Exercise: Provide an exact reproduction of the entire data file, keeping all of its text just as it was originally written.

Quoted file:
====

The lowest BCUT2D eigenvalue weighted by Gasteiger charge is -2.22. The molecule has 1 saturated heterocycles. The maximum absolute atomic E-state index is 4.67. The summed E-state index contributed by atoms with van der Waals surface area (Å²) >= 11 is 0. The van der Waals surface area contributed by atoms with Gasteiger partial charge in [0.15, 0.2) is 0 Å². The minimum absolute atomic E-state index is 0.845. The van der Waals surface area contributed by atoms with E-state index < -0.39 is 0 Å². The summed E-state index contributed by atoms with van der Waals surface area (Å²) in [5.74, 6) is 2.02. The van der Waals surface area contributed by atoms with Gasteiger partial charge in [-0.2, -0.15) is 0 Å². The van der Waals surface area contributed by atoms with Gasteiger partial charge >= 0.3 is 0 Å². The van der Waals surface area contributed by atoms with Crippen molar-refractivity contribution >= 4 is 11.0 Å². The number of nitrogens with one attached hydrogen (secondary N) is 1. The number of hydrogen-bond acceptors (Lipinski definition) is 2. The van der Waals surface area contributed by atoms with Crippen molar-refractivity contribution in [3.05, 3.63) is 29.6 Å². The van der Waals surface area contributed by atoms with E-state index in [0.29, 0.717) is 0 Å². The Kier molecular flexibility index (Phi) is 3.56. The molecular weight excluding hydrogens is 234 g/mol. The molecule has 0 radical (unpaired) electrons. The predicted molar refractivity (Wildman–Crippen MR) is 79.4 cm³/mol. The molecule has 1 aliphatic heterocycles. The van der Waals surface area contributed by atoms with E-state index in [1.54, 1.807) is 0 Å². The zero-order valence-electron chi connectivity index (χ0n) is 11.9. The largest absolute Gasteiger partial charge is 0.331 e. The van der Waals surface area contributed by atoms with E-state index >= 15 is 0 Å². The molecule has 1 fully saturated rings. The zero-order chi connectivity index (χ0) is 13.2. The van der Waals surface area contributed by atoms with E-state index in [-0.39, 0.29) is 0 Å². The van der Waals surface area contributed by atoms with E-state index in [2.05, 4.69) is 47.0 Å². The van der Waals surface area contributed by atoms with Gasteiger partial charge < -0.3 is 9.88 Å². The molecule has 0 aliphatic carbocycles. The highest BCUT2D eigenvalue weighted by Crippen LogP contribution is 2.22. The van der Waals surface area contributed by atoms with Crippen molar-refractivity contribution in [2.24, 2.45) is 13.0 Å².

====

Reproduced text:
The lowest BCUT2D eigenvalue weighted by Gasteiger charge is -2.22. The molecule has 1 saturated heterocycles. The maximum absolute atomic E-state index is 4.67. The summed E-state index contributed by atoms with van der Waals surface area (Å²) >= 11 is 0. The van der Waals surface area contributed by atoms with Gasteiger partial charge in [0.15, 0.2) is 0 Å². The minimum absolute atomic E-state index is 0.845. The van der Waals surface area contributed by atoms with E-state index < -0.39 is 0 Å². The summed E-state index contributed by atoms with van der Waals surface area (Å²) in [5.74, 6) is 2.02. The van der Waals surface area contributed by atoms with Gasteiger partial charge in [-0.2, -0.15) is 0 Å². The van der Waals surface area contributed by atoms with Gasteiger partial charge >= 0.3 is 0 Å². The van der Waals surface area contributed by atoms with Crippen molar-refractivity contribution >= 4 is 11.0 Å². The number of nitrogens with one attached hydrogen (secondary N) is 1. The number of hydrogen-bond acceptors (Lipinski definition) is 2. The van der Waals surface area contributed by atoms with Crippen molar-refractivity contribution in [3.05, 3.63) is 29.6 Å². The van der Waals surface area contributed by atoms with E-state index in [0.29, 0.717) is 0 Å². The Kier molecular flexibility index (Phi) is 3.56. The molecular weight excluding hydrogens is 234 g/mol. The molecule has 0 radical (unpaired) electrons. The predicted molar refractivity (Wildman–Crippen MR) is 79.4 cm³/mol. The molecule has 1 aliphatic heterocycles. The van der Waals surface area contributed by atoms with E-state index in [1.54, 1.807) is 0 Å². The zero-order valence-electron chi connectivity index (χ0n) is 11.9. The largest absolute Gasteiger partial charge is 0.331 e. The van der Waals surface area contributed by atoms with E-state index >= 15 is 0 Å². The molecule has 1 fully saturated rings. The zero-order chi connectivity index (χ0) is 13.2. The van der Waals surface area contributed by atoms with E-state index in [-0.39, 0.29) is 0 Å². The van der Waals surface area contributed by atoms with E-state index in [2.05, 4.69) is 47.0 Å². The van der Waals surface area contributed by atoms with Gasteiger partial charge < -0.3 is 9.88 Å². The molecule has 0 aliphatic carbocycles. The highest BCUT2D eigenvalue weighted by Crippen LogP contribution is 2.22. The van der Waals surface area contributed by atoms with Crippen molar-refractivity contribution in [2.24, 2.45) is 13.0 Å².